Further, while he admitted that some of the Bmax numbers he used in his calculations were inaccurate, he could not check the accuracy of the remaining numbers because the original data could not be retrieved.
An expert's scientific peers cannot fairly judge the expert's written work, including whether it is worthy of publication, if his article does not accurately represent either the underlying data or what the author did to produce his results. We agree with the trial judge that, in essence, Bremner's study was not "'soundly and reliably generated.'" Landrigan, supra, 127 N.J. at 419.
Further, we find no error in the judge's August 24, 2006 oral opinion precluding Bremner from providing supplemental reports or information after the Rule 104 hearing record closed. The judge allowed Bremner multiple opportunities to correct errors in his study before the record closed. "The orderly conduct of litigation demands that expert opinions reach closure." Miller v. Pfizer, Inc., 356 F.3d 1326, 1334 (10th Cir.), cert. denied, 543 U.S. 917, 125 S.Ct. 40, 160 L.Ed. 2d 201 (2004).
In summary, we find no abuse of discretion in the trial judge's decision to exclude the PET scan study. See Hisenaj, supra, 194 N.J. at 12.
Plaintiffs, however, contend that even without the PET study, Dr. Bremner can still offer an opinion that Accutane can affect the brain and produce depression. In that connection, plaintiffs argue that the trial judge did not address the remaining bases for Dr. Bremner's opinions. We agree, and therefore remand this matter to the trial court for reconsideration of the decision precluding Dr. Bremner from testifying.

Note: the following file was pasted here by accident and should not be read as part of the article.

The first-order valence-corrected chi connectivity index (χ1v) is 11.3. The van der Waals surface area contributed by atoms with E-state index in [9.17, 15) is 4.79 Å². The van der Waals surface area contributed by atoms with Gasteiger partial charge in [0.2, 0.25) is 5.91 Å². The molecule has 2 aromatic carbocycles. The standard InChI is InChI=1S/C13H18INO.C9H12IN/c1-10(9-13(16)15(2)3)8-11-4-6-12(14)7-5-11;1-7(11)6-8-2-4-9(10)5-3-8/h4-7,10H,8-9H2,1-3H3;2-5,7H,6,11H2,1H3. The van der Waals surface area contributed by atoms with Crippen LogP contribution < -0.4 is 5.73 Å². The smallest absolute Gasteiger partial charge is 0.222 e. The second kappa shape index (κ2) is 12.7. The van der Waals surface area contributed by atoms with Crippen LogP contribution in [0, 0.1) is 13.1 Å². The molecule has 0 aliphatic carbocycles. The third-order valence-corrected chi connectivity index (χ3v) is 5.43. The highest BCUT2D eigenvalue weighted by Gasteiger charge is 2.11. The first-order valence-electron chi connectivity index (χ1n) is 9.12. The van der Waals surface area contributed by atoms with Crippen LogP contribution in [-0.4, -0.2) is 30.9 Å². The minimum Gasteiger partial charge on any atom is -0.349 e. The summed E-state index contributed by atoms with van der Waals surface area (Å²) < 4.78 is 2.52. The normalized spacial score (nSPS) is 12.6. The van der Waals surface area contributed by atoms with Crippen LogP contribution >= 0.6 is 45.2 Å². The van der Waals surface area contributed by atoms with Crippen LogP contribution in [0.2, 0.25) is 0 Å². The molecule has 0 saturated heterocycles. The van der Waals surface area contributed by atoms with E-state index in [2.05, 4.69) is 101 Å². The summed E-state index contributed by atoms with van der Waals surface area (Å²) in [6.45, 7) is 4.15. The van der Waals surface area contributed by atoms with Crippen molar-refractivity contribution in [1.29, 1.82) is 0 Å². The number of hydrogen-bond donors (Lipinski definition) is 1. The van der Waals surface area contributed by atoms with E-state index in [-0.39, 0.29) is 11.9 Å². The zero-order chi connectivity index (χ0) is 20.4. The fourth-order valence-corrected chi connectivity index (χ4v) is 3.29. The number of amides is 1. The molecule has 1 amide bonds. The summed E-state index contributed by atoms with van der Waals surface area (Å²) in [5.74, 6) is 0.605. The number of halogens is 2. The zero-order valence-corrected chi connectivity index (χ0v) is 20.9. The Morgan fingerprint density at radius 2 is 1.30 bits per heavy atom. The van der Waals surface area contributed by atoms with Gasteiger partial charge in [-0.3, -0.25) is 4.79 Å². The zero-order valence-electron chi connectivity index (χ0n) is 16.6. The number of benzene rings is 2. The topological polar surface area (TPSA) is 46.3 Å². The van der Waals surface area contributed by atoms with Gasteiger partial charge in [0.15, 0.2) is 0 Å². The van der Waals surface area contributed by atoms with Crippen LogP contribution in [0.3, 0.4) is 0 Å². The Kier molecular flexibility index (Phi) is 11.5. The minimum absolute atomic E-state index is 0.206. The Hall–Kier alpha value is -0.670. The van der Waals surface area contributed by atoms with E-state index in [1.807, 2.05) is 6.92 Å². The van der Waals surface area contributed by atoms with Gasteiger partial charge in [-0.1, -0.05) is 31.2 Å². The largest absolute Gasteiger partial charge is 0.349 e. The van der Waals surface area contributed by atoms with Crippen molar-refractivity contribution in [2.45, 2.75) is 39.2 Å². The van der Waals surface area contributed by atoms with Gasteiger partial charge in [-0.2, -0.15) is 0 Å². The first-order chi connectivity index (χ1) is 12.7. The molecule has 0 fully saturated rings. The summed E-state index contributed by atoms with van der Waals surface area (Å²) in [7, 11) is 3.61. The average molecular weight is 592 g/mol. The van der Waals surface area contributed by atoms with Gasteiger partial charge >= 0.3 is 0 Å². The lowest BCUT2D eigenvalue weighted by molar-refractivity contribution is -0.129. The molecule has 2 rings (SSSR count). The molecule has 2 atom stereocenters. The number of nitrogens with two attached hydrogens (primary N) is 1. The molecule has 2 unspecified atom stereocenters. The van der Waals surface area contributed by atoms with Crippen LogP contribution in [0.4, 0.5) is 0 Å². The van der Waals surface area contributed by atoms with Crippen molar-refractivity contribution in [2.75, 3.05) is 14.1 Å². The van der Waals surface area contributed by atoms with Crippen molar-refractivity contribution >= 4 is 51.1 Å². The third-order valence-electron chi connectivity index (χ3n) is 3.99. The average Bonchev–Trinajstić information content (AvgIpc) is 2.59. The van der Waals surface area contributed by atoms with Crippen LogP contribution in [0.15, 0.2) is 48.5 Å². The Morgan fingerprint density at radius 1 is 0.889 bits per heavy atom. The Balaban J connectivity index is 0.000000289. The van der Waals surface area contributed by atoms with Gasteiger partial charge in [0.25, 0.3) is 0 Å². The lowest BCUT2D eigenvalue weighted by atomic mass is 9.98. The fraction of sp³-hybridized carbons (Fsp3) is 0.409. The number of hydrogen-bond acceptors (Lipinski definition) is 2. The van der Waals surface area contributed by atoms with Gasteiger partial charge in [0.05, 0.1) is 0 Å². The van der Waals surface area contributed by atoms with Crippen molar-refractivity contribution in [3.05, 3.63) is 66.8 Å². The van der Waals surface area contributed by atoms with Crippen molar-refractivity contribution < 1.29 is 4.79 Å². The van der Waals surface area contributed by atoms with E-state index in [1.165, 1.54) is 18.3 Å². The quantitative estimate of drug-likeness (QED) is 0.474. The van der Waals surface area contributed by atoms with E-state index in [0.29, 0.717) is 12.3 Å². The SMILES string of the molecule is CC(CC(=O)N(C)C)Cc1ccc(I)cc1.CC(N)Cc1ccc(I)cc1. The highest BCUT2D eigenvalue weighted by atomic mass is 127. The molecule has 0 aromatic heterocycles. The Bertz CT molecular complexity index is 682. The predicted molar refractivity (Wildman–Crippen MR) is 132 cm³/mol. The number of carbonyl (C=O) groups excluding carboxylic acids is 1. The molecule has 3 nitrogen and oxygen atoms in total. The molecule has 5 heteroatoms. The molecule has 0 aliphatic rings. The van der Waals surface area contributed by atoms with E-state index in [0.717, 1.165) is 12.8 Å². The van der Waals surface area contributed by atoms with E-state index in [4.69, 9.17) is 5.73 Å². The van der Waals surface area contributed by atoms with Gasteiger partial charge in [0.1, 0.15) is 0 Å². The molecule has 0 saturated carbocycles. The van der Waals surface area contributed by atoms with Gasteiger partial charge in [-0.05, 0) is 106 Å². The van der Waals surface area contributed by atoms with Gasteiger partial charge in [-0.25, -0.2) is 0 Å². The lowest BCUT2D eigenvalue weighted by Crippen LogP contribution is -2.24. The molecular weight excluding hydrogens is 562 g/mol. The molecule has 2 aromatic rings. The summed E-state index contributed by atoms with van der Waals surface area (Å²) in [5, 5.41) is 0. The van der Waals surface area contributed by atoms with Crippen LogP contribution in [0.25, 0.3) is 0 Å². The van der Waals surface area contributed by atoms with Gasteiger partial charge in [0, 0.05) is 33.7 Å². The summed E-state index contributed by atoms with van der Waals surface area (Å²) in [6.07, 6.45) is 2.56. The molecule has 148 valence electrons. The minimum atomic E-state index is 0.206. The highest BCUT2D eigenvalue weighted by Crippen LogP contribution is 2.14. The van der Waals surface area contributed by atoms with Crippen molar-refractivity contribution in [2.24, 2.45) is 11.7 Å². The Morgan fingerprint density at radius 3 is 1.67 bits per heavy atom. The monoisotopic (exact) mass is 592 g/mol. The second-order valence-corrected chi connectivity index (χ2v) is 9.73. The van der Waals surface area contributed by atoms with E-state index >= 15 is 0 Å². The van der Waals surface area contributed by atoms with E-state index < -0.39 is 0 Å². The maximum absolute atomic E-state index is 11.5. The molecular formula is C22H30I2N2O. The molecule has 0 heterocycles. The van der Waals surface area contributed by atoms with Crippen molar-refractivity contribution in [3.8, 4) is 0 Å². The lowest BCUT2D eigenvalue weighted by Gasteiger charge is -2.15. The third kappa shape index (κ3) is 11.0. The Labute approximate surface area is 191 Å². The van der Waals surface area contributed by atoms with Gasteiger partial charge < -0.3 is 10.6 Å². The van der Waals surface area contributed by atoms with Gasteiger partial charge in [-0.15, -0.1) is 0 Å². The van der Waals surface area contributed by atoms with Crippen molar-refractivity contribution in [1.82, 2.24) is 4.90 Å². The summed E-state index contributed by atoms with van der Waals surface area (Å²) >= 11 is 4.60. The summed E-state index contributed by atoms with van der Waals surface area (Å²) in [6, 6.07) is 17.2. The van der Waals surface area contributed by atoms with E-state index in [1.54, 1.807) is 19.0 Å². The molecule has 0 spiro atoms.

A. Dr. Bremner's Expert Report
Dr. Bremner's 2005 expert report indicated that in determining "causality in connection with a particular side effect with a particular drug," he "used generally accepted scientific methods" which included consideration of six factors:
(1) literature review; (2) temporal association; (3) dechallenge/re-challenge; (4) dose response; (5) mechanism of action; and (6) class effect. The PET study only related to factor 5, mechanism of action.
In discussing factor 1, literature review, Dr. Bremner first focused on rebutting studies reporting that Accutane either had no impact on psychological symptoms or improved them. However, under "case reports," he next discussed a wide variety of anecdotal reports and small studies indicating that patients who took isotretinoin developed depression and in some cases attempted suicide.
In considering factor 2, temporal relationship, Dr. Bremner addressed "the spontaneous adverse events of depression and suicide reported to the FDA by the manufacturer." While he admitted that causality could not be inferred solely from this data, he opined that the data must be considered as a factor in the analysis. In addressing factor 3, dechallenge/rechallenge, Dr. Bremner cited to several FDA reports of "strong evidence" that psychiatric side effects have been observed to go away when a patient stops taking Accutane and return when the patient starts taking it again. Discussing factor 4, dose response, Bremner noted studies showing that "the greater the dosage of Accutane the greater the number of side effects."